The generation of patterns and the diversity of cell types in a multicellular organism require differential gene regulation. At the heart of this process are enhancers or cis-regulatory modules (CRMs), genomic regions that are bound by transcription factors (TFs) that control spatio-temporal gene expression in developmental networks. To date, only a few CRMs have been studied in detail and the underlying cis-regulatory code is not well understood. Here, we review recent progress on the genome-wide identification of CRMs with chromatin immunoprecipitation of TF-DNA complexes followed by microarrays (ChIP-on-chip). We focus on two computational approaches that have succeeded in predicting the expression pattern driven by a CRM either based on TF binding site preferences and their expression levels, or quantitative analysis of CRM occupancy by key TFs. We also discuss the current limits of these methods and highlight some of the key problems that have to be solved to gain a more complete understanding of the structure and function of CRMs.
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http://dx.doi.org/10.1002/bies.200900197DOI Listing
http://www.ncbi.nlm.nih.gov/pmc/articles/PMC3024831PMC
May 2010

The neural substrate of spectral preference in Drosophila.

Neuron 2008 Oct;60(2):328-42

Unit on Neuronal Connectivity, Laboratory of Gene Regulation and Development, National Institute of Child Health and Human Development, NIH, Bethesda, MD 20892, USA.

Drosophila vision is mediated by inputs from three types of photoreceptor neurons; R1-R6 mediate achromatic motion detection, while R7 and R8 constitute two chromatic channels. Neural circuits for processing chromatic information are not known. Here, we identified the first-order interneurons downstream of the chromatic channels. Serial EM revealed that small-field projection neurons Tm5 and Tm9 receive direct synaptic input from R7 and R8, respectively, and indirect input from R1-R6, qualifying them to function as color-opponent neurons. Wide-field Dm8 amacrine neurons receive input from 13-16 UV-sensing R7s and provide output to projection neurons. Using a combinatorial expression system to manipulate activity in different neuron subtypes, we determined that Dm8 neurons are necessary and sufficient for flies to exhibit phototaxis toward ultraviolet instead of green light. We propose that Dm8 sacrifices spatial resolution for sensitivity by relaying signals from multiple R7s to projection neurons, which then provide output to higher visual centers.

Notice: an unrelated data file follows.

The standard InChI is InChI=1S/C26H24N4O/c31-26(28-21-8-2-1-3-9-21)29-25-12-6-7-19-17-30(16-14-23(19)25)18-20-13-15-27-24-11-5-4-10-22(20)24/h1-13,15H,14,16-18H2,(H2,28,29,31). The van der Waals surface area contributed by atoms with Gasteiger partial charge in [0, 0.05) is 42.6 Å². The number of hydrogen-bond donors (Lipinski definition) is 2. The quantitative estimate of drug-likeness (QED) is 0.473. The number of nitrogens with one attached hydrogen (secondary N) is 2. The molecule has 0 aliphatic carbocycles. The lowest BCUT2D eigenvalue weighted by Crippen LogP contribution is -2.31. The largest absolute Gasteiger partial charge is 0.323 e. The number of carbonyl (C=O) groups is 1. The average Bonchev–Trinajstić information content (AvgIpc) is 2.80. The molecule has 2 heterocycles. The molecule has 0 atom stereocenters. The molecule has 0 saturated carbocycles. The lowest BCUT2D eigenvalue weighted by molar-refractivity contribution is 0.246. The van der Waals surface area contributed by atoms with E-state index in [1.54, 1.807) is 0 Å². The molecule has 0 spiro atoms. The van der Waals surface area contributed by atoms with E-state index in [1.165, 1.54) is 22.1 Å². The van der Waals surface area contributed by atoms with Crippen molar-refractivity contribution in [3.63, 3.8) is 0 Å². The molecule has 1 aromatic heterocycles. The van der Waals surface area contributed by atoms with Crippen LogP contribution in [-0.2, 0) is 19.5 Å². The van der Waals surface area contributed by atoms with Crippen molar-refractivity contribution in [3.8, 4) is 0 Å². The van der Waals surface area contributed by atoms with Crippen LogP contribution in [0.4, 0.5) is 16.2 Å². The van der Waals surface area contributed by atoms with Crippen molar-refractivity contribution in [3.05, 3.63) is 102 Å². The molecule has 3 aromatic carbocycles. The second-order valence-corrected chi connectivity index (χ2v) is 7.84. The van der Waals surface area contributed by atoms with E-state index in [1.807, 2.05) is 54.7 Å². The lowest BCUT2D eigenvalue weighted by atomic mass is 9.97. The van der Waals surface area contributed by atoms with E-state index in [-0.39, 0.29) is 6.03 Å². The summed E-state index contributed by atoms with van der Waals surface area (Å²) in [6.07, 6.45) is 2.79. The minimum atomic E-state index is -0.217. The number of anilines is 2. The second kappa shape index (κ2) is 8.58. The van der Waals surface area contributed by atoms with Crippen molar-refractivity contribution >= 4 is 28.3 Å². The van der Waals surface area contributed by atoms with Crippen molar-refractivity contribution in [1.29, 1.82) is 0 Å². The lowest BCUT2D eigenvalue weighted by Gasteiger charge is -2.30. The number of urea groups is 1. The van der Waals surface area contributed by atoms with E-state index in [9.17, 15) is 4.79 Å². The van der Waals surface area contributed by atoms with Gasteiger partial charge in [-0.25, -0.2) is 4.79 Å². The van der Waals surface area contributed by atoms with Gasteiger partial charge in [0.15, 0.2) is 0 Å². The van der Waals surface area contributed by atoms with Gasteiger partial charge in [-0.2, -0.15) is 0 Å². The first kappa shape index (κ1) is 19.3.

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http://dx.doi.org/10.1016/j.neuron.2008.08.010DOI Listing
http://www.ncbi.nlm.nih.gov/pmc/articles/PMC2665173PMC
October 2008

Distinct roles for two histamine receptors (hclA and hclB) at the Drosophila photoreceptor synapse.

J Neurosci 2008 Jul;28(29):7250-9

Department of Physiology, Development, and Neuroscience, University of Cambridge, Cambridge CB2 3DY, United Kingdom.

Histamine (HA) is the photoreceptor neurotransmitter in arthropods, directly gating chloride channels on large monopolar cells (LMCs), postsynaptic to photoreceptors in the lamina. Two histamine-gated channel genes that could contribute to this channel in Drosophila are hclA (also known as ort) and hclB (also known as hisCl1), both encoding novel members of the Cys-loop receptor superfamily. Drosophila S2 cells transfected with these genes expressed both homomeric and heteromeric histamine-gated chloride channels. The electrophysiological properties of these channels were compared with those from isolated Drosophila LMCs. HCLA homomers had nearly identical HA sensitivity to the native receptors (EC(50) = 25 microM). Single-channel analysis revealed further close similarity in terms of single-channel kinetics and subconductance states ( approximately 25, 40, and 60 pS, the latter strongly voltage dependent). In contrast, HCLB homomers and heteromeric receptors were more sensitive to HA (EC(50) = 14 and 1.2 microM, respectively), with much smaller single-channel conductances ( approximately 4 pS). Null mutations of hclA (ort(US6096)) abolished the synaptic transients in the electroretinograms (ERGs). Surprisingly, the ERG "on" transients in hclB mutants transients were approximately twofold enhanced, whereas intracellular recordings from their LMCs revealed altered responses with slower kinetics. However, HCLB expression within the lamina, assessed by both a GFP (green fluorescent protein) reporter gene strategy and mRNA tagging, was exclusively localized to the glia cells, whereas HCLA expression was confirmed in the LMCs. Our results suggest that the native receptor at the LMC synapse is an HCLA homomer, whereas HCLB signaling via the lamina glia plays a previously unrecognized role in shaping the LMC postsynaptic response.